Toledo Becomes Second Ohio City to Restrict Use of Salary History in Hiring

Labor & Employment

On June 26, 2019, the City of Toledo, Ohio passed the “Pay Equity Act to Prohibit the Inquiry and Use of Salary History in Hiring Practices in the City of Toledo” (Ordinance 173-19), which prohibits employers from inquiring about the past salary history of job applicants during the hiring process to ensure pay equity. In doing so, Toledo became the second city in Ohio, following Cincinnati, to prohibit certain uses of historical pay information during the hiring process. On March 13, 2019, the City of Cincinnati passed Ordinance 83-2019, adding Chapter 804, “Prohibited Salary History Inquiry and Use,” to its Municipal Code.

Both laws are aimed at eliminating the gender wage gap. The City of Toledo’s Ordinance 173-19 specifically recognized:


Women in the United States are paid 80 cents for every dollar paid to men, losing out on a combined total of more than $840 billion annually. Among women who hold full-time, year round jobs in the United States, African American women are typically paid 63 cents, Hispanic women are paid 54 cents, and Asian women are paid 85 cents for every dollar paid to white, non-Hispanic men. Studies show that basing a worker’s salary offer on a wage from a previous job can perpetuate the current wage inequity.

Once effective, in March 2020 (estimated) and June 25, 2020 respectively, Cincinnati Municipal Code Chapter 804 and Toledo’s Pay Equity Act will make it unlawful for any employer of 15 or more employees within the municipality to:

  1. Inquire about the salary history of an applicant for employment; or

  2. Screen job applicants based on their current or prior wages, benefits, other compensation, or salary histories, including requiring that an applicant's prior wages, benefits, other compensation or salary history satisfy minimum or maximum criteria; or

  3. Rely on the salary history of an applicant in deciding whether to offer employment to an applicant, or in determining the salary, benefits, or other compensation for such applicant during the hiring process, including the negotiation of an employment contract; or

  4. Refuse to hire or otherwise disfavor, injure, or retaliate against an applicant for not disclosing his or her salary history to an employer.

“Salary history” is defined as an applicant’s “current or prior wage, benefits, or other compensation” without regard to objective productivity, revenue, sales, or other objective compensation measures. Both ordinances also provide that employers (1) may engage in discussions with an applicant about the applicant’s expectations related to salary, benefits and other compensation and (2) must, upon reasonable request, provide the pay scale for a position to which an applicant has received a conditional offer of employment.

Neither restriction will apply to voluntary and unprompted disclosures related to an applicant’s pay history. Additionally, both ordinances exclude from coverage:

  • Positions for which compensation is determined pursuant to collective bargaining;
  • Salary discussions involving an applicant rehired by an employer within five years of their most recent date of separation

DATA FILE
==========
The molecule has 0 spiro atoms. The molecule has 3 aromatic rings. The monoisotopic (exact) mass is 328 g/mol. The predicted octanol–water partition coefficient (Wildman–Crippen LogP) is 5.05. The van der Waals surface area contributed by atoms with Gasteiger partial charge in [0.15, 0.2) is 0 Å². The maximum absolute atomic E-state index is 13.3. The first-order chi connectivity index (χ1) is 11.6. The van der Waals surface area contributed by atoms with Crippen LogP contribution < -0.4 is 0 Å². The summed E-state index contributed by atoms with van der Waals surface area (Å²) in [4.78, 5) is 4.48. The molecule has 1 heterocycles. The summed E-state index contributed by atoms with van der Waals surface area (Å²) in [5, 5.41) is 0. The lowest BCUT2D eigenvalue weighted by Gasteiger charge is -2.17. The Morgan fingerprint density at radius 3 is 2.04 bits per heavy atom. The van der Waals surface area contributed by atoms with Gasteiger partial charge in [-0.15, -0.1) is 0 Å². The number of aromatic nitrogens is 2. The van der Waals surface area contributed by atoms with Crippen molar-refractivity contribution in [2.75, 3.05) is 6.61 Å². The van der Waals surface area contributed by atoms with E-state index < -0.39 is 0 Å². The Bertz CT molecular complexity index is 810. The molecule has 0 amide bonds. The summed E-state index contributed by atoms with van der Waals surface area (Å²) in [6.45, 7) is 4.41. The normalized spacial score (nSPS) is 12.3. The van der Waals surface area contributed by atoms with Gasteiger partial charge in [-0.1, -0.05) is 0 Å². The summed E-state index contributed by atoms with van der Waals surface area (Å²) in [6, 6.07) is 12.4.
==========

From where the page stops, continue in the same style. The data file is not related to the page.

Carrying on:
• An employer considering applicants for internal transfers or promotions; or
  • Any attempt by an employer to verify an applicant’s disclosure of non-salary related information or conduct a background check, provided that any disclosure of salary history is not relied on when determining the salary of the applicant.

Both laws provide for a private cause of action, which can be filed by an applicant within two years of any violation. Remedies for violation of these laws include compensatory damages, reasonable attorney’s fees and costs, and equitable relief as a court deems proper.

By enacting these laws, the City of Cincinnati and the City of Toledo join numerous states and other municipalities that are also combating the gender wage gap by restricting the way in which salary history can be used in hiring. Currently, states that have laws restricting a private employer’s usage of compensation information include Alabama, California, Colorado, Connecticut, Delaware, Hawaii, Maine, Massachusetts, New York, Oregon, Vermont, Washington, and Puerto Rico. Municipalities independently enacting restrictions on a private employer’s usage of salary history information include Albany County, NY, City of Cincinnati, City of San Francisco, City of Toledo, New York City, Philadelphia, Suffolk County, NY, Westchester County, NY. Various other states and municipalities ban the use of salary history by state and local governments and public entities. In contrast, certain states, such as Michigan and Wisconsin, have passed laws preventing local governments from restricting employers in their use of salary history information.

Operating a business in multiple cities or states can present employers with confusing and often conflicting legal requirements. In this rapidly-changing legal environment, we recommend consulting legal counsel prior to engaging in hiring in any new location as well as conducting regular audits of the jurisdictional requirements where employers currently conduct business.

Featured Calfee Professional

Jenn joined our L&E Group earlier this year and is available to assist our clients and friends in Southern Ohio. She  is an experienced attorney in the area of labor and employment law, licensed in Ohio and California, and she represents a wide variety of clients in all aspects of employment law, including discrimination, sexual harassment, wrongful termination, wage and hour, enforcement of restrictive covenants, and breach of contract in both state and federal courts as well as through binding arbitration. 


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